Now before I go into detail about why box squats work better than conventional methods, there is one thing that we need to get out of the way—the name. I’m not sure what exactly it is about calling them box squats that makes people so uncomfortable.
Is it because people don’t think of dance as an athletic activity, or is it simply that people dislike changes in their routine? No matter what, if you can move past the strange name and try these, I can guarantee you’ll love them.
Are Box Squats any Good?
Squatting is an essential exercise for overall leg development. It works most of your lower body, helps build strength and muscle mass, can help improve balance and stability, and has even been shown to have heart health benefits.
But many lifters avoid squatting or use a limited range of motion because they feel it’s bad for their knees (and hips). While there are reasons that box squats can be beneficial when it comes to joint health (and avoiding injury), they also carry risk—it’s important to proceed with caution.
When done properly with strict form and under the supervision of a trained professional, box squats may actually be better for your joints than free-weight versions. Make sure you know all of your options before making any decisions about how to do box squats.
Why do People do High Box Squats?
Often, lifters choose to perform high box squats instead of regular full depth squats because they can utilize more weight than they could on a standard squat, and people like big weights.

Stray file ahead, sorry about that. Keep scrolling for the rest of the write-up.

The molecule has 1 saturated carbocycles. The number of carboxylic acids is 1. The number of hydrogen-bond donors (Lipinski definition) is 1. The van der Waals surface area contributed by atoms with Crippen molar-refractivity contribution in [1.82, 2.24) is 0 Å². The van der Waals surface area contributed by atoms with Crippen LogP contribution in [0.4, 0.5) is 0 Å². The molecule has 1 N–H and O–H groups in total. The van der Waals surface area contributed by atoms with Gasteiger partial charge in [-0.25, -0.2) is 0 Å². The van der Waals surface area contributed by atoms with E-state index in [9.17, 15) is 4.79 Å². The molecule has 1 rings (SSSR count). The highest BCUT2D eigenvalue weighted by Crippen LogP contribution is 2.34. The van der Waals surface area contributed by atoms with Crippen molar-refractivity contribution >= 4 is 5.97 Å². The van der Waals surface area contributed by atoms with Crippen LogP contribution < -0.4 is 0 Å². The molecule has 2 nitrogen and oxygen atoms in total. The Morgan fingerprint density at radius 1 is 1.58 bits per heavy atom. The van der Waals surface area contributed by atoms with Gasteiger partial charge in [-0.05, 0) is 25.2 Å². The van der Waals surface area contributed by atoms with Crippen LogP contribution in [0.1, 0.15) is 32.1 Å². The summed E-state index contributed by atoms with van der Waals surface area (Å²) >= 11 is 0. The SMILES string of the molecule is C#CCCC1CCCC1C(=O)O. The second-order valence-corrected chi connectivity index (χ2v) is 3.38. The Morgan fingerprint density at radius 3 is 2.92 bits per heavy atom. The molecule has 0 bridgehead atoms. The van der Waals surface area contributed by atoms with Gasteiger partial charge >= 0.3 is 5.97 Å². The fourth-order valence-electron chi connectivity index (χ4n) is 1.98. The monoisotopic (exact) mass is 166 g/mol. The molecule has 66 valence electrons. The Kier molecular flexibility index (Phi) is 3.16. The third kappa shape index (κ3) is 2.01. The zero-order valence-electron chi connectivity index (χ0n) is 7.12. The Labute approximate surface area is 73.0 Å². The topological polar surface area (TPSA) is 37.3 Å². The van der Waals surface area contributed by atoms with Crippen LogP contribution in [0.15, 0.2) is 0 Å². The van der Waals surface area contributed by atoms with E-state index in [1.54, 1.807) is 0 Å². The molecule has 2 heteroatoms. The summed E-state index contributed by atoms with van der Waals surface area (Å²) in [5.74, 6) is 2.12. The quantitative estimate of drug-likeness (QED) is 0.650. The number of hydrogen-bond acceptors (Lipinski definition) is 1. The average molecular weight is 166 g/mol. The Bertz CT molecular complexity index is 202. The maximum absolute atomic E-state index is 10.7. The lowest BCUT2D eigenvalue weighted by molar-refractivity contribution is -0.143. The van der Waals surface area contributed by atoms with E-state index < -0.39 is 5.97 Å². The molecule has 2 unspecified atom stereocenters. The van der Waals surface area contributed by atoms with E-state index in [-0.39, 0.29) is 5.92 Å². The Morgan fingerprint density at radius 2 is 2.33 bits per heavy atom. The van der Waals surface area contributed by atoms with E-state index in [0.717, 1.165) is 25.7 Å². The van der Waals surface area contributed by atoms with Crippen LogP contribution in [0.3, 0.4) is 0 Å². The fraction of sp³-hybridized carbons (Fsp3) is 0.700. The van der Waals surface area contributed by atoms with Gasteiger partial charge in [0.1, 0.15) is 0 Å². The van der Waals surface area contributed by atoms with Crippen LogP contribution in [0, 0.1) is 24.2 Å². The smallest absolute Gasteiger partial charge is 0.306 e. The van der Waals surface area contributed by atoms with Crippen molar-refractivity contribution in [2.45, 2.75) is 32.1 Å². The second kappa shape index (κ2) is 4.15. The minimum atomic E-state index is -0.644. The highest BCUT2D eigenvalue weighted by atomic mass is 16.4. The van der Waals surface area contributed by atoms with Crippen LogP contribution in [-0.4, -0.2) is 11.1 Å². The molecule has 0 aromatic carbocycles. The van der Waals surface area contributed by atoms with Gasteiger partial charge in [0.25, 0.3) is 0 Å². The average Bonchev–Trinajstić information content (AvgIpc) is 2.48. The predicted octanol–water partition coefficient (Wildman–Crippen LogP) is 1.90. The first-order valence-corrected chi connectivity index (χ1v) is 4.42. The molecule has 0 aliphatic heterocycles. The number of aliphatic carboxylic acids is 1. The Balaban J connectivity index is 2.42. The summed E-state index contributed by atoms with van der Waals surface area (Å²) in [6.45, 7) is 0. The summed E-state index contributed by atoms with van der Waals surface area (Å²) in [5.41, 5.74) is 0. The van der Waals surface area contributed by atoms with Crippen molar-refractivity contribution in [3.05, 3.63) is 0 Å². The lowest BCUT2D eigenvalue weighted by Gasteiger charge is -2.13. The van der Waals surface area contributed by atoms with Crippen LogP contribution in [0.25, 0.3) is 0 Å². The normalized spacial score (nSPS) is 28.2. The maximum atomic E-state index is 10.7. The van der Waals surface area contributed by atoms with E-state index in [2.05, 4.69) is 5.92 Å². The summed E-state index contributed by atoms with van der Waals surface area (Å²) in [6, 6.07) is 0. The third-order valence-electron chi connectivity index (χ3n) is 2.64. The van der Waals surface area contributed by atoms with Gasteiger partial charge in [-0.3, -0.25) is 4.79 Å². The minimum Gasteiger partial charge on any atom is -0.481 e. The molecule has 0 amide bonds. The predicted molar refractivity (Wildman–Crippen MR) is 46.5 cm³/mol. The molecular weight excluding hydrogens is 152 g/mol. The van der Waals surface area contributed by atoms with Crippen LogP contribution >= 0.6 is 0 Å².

The reasoning is that, by performing a high box squat, an individual will utilize greater leg strength because they need to overcome their own bodyweight from a higher point.
While it’s true that box squats allow for heavier weights, high box squats are not necessarily better for your legs than regular low-bar back squats. In fact, with regards to muscular development at least, both deep squatting and high box squatting can be just as effective if different muscles are targeted in each style of exercise.
This can make high box squats less effective than low-bar back squats for certain individuals, especially those who are not in need of greater leg strength.
Some lifters, such as powerlifters, may find that they have more luck performing deep squats instead of box squats when it comes to their respective sports because a large amount of force is required from their legs and hips during each lift.
In contrast, many Olympic weightlifters tend to perform high box squats regularly because it can help them utilize a wider range of motion for developing explosive power. High box squatting also tends to be more appropriate for people with bad knees because squatting from higher up allows them to decrease stress on their joints.
Why do Athletes do Box Squats?
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Because they get faster and stronger, of course! The box squat places a premium on using your hips to drive weight up, which is a good skill to have.
The muscles involved in hip-hinging—the glutes and hamstrings—help drive up from a dead stop or when approaching top speed. But box squats aren’t just useful for running fast; they’re also useful for throwing hard or sprinting as explosively as possible.
If that sounds like a bodybuilder’s dream exercise, it kind of is: More power will help take you deeper into each set of squats, leg presses, and deadlifts for bigger, more ridiculous sets of reps. And all athletes want that.